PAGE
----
Re: [CR] Unknown KOF's

Example: Framebuilding:Restoration

Subject: Re: [CR] Unknown KOF's
Date: Mon, 30 Jan 2006 20:25:22 +0000

I think there have been far more people than any one individual is aware of (that transitioned from being a brazer at a large bicycle company somewhere in the World, to becoming an independent framebuilder). Mike Appel comes immediately to mind - he is on the back of the original Trek brochure, then later went out on his own as a frame builder. Nearly thirty years after that, he is now back at Trek, interestingly enough, but not doing any brazing. Also, there were two definite sets of requirements to become 753 certified. Early on, you had to submit an entire frame that was then destructively tested. Since that was rather costly for the applicant, Reynolds realized that a more relaxed set of requirements would be needed. This is the "marketing hype" test that Brandon is referring to (below). Big, big difference.... Greg Parker Dexter, Michigan

Date: Mon, 30 Jan 2006 08:35:22 -0800 From: Brandon Ives <> To: "Patrick Lay" <> Cc: Subject: Re: [CR] Unknown KOF's

Partrick 753 certification was nothing more than marketing hype. As you can read about in the archives may of the builders back then would still build frames with brass. I think the only thing the certification did for you was allow you to advertise that you were certified and also order 753 directly from Reynolds. As far as builders that went on to keep building I really doubt it. In Europe back then building bikes was just another job for 90% of the people working in factories. Most likely the good brazers went on to be professional welders because the pay is so much better. I doubt Raleigh, Peugeot, or any of the other BIG names had any real apprenticeship program, they mainly wanted workers who could work on an assembly line and braze 100 forks a day. I think most guys who came up wanting to be builders apprenticed at the smaller to middling sized shops.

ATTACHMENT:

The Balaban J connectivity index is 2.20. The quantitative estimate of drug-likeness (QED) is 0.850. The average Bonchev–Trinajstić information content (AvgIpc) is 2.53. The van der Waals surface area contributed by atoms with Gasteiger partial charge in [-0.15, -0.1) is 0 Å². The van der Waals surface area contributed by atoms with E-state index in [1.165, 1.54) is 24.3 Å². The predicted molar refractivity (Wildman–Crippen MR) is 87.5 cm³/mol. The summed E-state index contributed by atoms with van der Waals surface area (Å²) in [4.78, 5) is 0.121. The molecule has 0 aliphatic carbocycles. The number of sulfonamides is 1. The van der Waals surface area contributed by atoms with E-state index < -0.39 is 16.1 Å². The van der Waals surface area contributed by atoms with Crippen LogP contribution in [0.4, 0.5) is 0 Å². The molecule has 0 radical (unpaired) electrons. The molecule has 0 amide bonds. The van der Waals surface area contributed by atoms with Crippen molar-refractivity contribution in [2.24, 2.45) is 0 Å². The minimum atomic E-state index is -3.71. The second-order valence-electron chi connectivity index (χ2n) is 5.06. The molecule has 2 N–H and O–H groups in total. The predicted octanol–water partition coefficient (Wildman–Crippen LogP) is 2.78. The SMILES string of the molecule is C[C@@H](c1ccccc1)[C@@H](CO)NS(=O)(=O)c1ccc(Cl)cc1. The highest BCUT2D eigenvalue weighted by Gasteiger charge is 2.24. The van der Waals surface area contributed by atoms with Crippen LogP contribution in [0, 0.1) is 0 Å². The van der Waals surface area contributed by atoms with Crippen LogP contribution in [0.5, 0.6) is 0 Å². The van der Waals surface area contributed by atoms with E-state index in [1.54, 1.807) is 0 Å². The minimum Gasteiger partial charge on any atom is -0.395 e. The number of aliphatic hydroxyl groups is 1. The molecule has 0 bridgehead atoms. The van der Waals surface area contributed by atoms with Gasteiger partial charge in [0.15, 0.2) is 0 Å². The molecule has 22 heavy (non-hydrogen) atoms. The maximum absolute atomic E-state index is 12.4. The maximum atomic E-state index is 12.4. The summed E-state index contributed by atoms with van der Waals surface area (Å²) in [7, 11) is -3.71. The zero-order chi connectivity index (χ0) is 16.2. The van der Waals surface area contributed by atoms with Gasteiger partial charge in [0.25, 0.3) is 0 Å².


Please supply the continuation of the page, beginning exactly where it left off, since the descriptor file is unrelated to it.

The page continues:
You mention Trek where we know at least Joe Stark and Tim Isaac came out of the early years. Since those early days I've never heard of guys coming off the line to become independent builders. I've worked on a bicycle production line producing 7500+ bikes a year and there is rarely time to do any actual training. If you're in a position where you're in the brazing position you'll become a great brazer pretty quickly, but you won't learn all the other important skills to building a bike unless you're there for 10 years. Brazing is just 1/10th of what it takes to build a bike frame and 1/25th of what it takes to be an independent builder.

I'm not trying to rain on your parade, just inject some real world into the discussion. I'm sure there are some folks that were building on the Raleigh and Peugeot lines back in the 753 days out there, but odds are they moved up to corporate level at their respective company instead of branching out on their own. You've got to remember at a certain level bike building is just a job like any other. best, Brandon"monkeyman"Ives bike industry lifer in Vancouver, B.C.

On Sunday, Jan 29, 2006, at 19:56 US/Pacific, Patrick Lay wrote:
> Hello all..Being a 753 fan, I just watched an Ebay sale on a Merckx
> 753 that went for what I thought was less than it's potential value
> given the crazed enthusiasm for Merckx frames. It being a 753, I
> thought "not just any old brazer on the Merckx line would have been
> allowed to silver this together. There must be one or two unsung KOFs
> in a special room somewhere who have qualified for Reynolds
> Certification." Then I thought "No, this would not make these 753
> guys in the factories KOFs: they would simply remain really good
> factory brazers even though their work is sometimes pretty nice." I
> wonder if any of these guys ever broke out and made it on their own to
> be recognized. There must have been people in the same category at
> Peugeot, and, of course, Raleigh. (Not to mention Trek) It is weird
> what an idle Sunday night will do to an old guy's curiosity..Patrick
> Lay in Chicago